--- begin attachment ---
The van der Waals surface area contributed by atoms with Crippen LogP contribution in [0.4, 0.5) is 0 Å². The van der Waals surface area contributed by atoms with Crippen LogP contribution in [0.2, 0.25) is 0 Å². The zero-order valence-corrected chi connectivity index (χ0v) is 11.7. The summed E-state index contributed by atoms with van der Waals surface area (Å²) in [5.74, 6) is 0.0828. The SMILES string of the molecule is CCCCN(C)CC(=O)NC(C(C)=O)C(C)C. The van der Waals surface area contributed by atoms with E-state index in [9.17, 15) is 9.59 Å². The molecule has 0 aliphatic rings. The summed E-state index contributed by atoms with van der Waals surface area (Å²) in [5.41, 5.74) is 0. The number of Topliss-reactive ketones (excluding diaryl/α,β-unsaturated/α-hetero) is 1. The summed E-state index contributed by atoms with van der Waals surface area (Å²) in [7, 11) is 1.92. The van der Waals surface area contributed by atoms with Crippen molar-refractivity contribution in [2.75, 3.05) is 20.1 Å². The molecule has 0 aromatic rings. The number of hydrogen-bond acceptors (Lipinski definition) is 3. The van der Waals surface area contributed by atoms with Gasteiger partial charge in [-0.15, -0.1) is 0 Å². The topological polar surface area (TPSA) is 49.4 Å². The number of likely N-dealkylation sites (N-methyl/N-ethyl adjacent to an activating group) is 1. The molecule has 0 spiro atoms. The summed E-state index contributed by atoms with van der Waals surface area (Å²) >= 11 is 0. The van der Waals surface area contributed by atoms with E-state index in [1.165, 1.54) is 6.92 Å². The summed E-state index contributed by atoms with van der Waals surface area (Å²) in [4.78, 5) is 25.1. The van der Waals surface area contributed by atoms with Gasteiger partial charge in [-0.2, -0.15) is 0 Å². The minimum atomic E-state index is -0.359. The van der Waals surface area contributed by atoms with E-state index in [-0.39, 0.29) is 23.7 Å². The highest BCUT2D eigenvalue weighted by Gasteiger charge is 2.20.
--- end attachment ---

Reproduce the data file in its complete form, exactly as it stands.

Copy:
The van der Waals surface area contributed by atoms with Crippen LogP contribution in [0.4, 0.5) is 0 Å². The van der Waals surface area contributed by atoms with Crippen LogP contribution in [0.2, 0.25) is 0 Å². The zero-order valence-corrected chi connectivity index (χ0v) is 11.7. The summed E-state index contributed by atoms with van der Waals surface area (Å²) in [5.74, 6) is 0.0828. The SMILES string of the molecule is CCCCN(C)CC(=O)NC(C(C)=O)C(C)C. The van der Waals surface area contributed by atoms with E-state index in [9.17, 15) is 9.59 Å². The molecule has 0 aliphatic rings. The summed E-state index contributed by atoms with van der Waals surface area (Å²) in [5.41, 5.74) is 0. The number of Topliss-reactive ketones (excluding diaryl/α,β-unsaturated/α-hetero) is 1. The summed E-state index contributed by atoms with van der Waals surface area (Å²) in [7, 11) is 1.92. The van der Waals surface area contributed by atoms with Crippen molar-refractivity contribution in [2.75, 3.05) is 20.1 Å². The molecule has 0 aromatic rings. The number of hydrogen-bond acceptors (Lipinski definition) is 3. The van der Waals surface area contributed by atoms with Gasteiger partial charge in [-0.15, -0.1) is 0 Å². The topological polar surface area (TPSA) is 49.4 Å². The number of likely N-dealkylation sites (N-methyl/N-ethyl adjacent to an activating group) is 1. The molecule has 0 spiro atoms. The summed E-state index contributed by atoms with van der Waals surface area (Å²) >= 11 is 0. The van der Waals surface area contributed by atoms with E-state index in [1.165, 1.54) is 6.92 Å². The summed E-state index contributed by atoms with van der Waals surface area (Å²) in [4.78, 5) is 25.1. The van der Waals surface area contributed by atoms with Gasteiger partial charge in [-0.2, -0.15) is 0 Å². The minimum atomic E-state index is -0.359. The van der Waals surface area contributed by atoms with E-state index in [-0.39, 0.29) is 23.7 Å². The highest BCUT2D eigenvalue weighted by Gasteiger charge is 2.20.